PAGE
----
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  • Clifford

    Holly and TopTenz: Do you want to use language that autistic people prefer or that non autistic people prefer? Autisitc advocates generally prefer “autistic” rather than the god awful “person first” language. Maybe you should listen to autistics rather than what your latest training workshop told you sounds nicer. A good place to start would be to research Jim Sinclair and read his 1993 essay “Don’t Mourn for Us”

    • Mary

      As an a person with a disability, an autism community advocate, someone who works in the autism community, and whose life has been affected by family with autism; the phrase “autistic” is truly a personal preference. Some individuals prefer to be called “autistic.” As a general note, it is best to use that “god awful” person first language if you don’t know how someone identifies.

      If you have met one person with autism, that’s exactly it: you’ve met ONE person with autism. Because this is a spectrum disorder, it is important to not that no two individuals display exact symptomology.

      It is important to promote treatment and cures for this community as well as empower all those who identify with having autism.

      I am glad this article sheds light on the amazing contributions these individuals have made as well as addressing stereotype about autism.

  • My name is taryn i have pervasive developmental autism i have been stugleing with mine my whole life and im still stugleing im onley 18.I would love to change the world like these people and help others with there autism i love to write its my thing i want to write a book and enspire others to know nomatter what proublmes you have there is hope.I always feel like a social wildflower i dont do well in big groups and in loud places.And when im upset i have trouble express myself and i blow up.But im a very sweet girl and i touch everyone i meet.I want others to know that just cause your different does not meen you cant make a defference it just takes time.I loved these storys and one day i hope to tell my story as well and teach others my point of view i have autism and alot of other stuff on top of it.Thanks Taryn Mckay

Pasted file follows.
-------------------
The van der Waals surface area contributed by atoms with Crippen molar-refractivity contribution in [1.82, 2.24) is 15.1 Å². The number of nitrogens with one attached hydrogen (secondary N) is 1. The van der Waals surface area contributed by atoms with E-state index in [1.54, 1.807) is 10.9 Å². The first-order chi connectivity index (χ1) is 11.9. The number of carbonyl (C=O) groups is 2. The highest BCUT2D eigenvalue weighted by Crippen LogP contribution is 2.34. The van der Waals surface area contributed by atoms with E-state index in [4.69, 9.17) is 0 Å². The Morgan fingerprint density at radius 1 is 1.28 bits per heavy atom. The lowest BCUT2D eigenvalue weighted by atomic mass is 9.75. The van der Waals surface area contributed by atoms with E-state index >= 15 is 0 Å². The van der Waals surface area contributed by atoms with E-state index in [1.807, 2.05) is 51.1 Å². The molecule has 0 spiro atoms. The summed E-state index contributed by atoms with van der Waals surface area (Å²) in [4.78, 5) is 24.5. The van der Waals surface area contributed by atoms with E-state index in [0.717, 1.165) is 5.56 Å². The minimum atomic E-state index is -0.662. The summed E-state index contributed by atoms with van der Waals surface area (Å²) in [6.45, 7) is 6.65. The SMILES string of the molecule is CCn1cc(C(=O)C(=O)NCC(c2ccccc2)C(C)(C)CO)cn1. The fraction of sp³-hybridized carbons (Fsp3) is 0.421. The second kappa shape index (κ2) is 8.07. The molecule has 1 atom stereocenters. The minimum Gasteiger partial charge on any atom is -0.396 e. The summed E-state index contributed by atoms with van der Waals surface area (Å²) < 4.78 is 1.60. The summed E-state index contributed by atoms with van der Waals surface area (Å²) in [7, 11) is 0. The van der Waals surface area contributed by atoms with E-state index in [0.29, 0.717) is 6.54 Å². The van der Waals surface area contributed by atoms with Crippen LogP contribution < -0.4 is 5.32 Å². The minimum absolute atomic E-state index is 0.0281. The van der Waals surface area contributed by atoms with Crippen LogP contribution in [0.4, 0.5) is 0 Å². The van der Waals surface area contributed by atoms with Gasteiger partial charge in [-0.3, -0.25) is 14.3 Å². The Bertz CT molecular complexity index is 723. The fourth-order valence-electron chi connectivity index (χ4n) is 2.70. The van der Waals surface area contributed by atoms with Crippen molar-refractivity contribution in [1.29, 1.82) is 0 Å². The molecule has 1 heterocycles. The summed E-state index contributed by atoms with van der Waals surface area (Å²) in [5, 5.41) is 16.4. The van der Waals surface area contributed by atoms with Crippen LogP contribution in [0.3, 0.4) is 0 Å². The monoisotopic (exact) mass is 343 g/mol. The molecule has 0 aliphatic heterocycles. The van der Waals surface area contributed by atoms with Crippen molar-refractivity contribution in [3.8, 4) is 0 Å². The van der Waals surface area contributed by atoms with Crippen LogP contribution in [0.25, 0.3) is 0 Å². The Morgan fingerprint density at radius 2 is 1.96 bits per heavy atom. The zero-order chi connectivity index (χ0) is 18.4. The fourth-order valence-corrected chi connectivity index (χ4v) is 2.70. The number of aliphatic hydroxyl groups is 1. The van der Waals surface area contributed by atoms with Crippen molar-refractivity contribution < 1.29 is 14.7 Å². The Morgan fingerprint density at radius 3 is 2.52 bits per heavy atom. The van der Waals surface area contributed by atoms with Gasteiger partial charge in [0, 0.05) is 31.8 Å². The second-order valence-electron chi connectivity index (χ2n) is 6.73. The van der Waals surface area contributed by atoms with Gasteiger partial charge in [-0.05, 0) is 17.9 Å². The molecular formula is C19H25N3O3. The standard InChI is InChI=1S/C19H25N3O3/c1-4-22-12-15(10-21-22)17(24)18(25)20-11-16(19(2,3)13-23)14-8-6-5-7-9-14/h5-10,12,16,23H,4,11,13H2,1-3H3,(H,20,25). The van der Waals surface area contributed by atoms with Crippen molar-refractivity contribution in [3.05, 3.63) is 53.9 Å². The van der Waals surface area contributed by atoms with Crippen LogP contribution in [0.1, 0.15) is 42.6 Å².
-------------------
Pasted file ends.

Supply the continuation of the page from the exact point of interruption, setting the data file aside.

• Mary

    These are just a handful of famous people with autism.

    I love that this article features them but I think the choice of labeling these individuals as “autistics” is a poor choice. Promoting person first language is of great importance in the Autism community and I would have liked to have seen more awareness regarding this topic.

  • Dorothy Wunderlin

    If these famous people who got atusim like I do I can do anything I put heart too as well without giving up hope and faith

  • Michele Newman

    I was always bullied & a silent outcast trying to follow the rules and serve others because I felt insufficient (in other’s eyes), but always knew there was something wonderfully different & special about me. God chose to wait until I’d lost everythng, including my hope & faith in humanity, to expose me for who & what I really am at age 51 — an autistic savant. I have not been successful (yet) by any means, but have been blessed with experiences, talents & the ability to see the world in such special ways that few others on the spectrum (or even Neuro-typicals) could only dream about. Enough about me, though. In the last 8 year’s as I’ve begun my new life’s journey and familiarization with autism, I feel one person who should clearly hold the #1 position did live before, and died only as Asperger’s Syndrome was being defined. To me, the greatest person who ever lived who was clearly on the spectrum was Mahatma Gandhi.